In response to criticism of Mare Nostrum - I have personally heard people saying that the operation is encouraging migration because people know they will be saved - the Chief of Staff of the Italian Navy, Admiral Giuseppe De Giorgi, has said that the increased numbers are not due to the military operation but to social and political problems in migrants' countries of origin.  He has also said that the rescues are costing Italy €9 million a month and has voiced the opinion that the EU should send funds rather than more ships. 

Melissa Fleming of UNHCR has today called for more help for Italy from its allies. Meanwhile, Sicilian mayors and regional government representatives have requested an urgent meeting with Prime Minister Renzi and relevant ministers and this is expected to happen on Tuesday or Wednesday next week.

Several people traffickers, some of whom had tried to hide among their former "passengers", have been arrested by Italian police in the last few days.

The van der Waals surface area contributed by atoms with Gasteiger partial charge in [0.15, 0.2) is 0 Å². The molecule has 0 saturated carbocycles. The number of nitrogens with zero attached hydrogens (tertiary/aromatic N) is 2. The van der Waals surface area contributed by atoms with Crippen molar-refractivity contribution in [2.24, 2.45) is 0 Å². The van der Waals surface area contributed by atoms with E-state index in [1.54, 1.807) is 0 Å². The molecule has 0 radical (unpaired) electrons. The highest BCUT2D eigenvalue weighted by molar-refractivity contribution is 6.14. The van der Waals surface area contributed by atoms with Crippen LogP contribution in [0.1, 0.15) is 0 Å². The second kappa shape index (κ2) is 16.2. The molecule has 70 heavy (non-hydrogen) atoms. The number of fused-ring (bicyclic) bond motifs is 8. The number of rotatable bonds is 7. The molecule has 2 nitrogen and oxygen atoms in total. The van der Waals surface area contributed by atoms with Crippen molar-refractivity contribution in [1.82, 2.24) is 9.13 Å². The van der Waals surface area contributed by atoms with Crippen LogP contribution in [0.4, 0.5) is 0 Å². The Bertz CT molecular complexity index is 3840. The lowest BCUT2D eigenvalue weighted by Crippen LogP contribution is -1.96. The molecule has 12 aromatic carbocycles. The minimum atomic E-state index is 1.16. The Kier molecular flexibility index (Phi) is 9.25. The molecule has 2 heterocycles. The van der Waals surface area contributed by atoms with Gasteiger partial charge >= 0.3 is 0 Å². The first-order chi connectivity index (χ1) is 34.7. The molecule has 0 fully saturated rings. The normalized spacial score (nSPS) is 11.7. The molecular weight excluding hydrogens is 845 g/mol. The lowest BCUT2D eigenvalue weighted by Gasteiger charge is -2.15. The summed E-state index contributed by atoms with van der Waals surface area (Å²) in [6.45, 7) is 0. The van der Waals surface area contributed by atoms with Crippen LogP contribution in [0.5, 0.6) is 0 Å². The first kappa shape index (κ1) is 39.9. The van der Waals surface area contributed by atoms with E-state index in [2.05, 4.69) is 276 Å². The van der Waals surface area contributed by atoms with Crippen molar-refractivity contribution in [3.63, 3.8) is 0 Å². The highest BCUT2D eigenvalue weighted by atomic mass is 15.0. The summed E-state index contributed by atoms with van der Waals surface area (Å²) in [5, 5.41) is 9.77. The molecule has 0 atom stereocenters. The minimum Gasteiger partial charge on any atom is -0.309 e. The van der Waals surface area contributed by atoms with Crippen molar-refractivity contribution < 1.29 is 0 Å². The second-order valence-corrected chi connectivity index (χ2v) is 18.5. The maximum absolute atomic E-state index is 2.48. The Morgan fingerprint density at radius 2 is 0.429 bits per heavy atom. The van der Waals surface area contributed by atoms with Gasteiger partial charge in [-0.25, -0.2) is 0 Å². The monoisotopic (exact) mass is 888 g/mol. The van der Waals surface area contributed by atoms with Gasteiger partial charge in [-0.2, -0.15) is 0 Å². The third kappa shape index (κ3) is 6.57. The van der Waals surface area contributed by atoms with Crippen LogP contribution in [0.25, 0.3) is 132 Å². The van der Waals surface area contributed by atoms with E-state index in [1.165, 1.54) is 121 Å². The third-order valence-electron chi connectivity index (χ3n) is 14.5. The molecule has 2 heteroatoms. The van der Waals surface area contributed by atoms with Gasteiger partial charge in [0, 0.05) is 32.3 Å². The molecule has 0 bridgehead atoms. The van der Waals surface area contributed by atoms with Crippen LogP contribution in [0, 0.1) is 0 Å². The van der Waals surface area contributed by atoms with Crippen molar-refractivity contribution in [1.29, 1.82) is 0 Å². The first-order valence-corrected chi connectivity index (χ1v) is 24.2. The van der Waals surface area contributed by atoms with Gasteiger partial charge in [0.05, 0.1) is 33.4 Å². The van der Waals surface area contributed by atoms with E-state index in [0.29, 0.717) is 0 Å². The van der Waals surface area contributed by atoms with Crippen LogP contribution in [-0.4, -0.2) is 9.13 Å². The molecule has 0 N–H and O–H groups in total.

Sadly, a 20-year-old man from Mali who was rescued on Thursday night has died in hospital in Ragusa.

Thursday, April 10, 2014


Looking at the situation from Italy, it often seems that the rest of the world notices the migration crisis only when there is a tragedy but today the sheer numbers of people who have had to be rescued, mostly in the Sicilian channel, have made international headlines. The figure this afternoon was estimated at 4,000 since Monday and Italian Interior Minister Angelino Alfano has said that 15,000 have been rescued since the beginning of this year.

Over 1,000 of the migrants rescued on Monday have been brought to the Sicilian ports of Augusta and Pozzallo and a naval vessel carrying a further 300 is tonight heading for the Port of Catania. Sadly, this ship is also transporting a dead body found on one of the inadequate boats which got into trouble at sea. 

Mr Alfano has repeated his earlier claim that 300,000 - 600,000 people are currently preparing to risk the voyage from North Africa so no let-up is expected during the summer months. Whether or not this figure is correct, Mr Alfano has, with justification, again lamented the fact that there has been little help from the rest of the EU.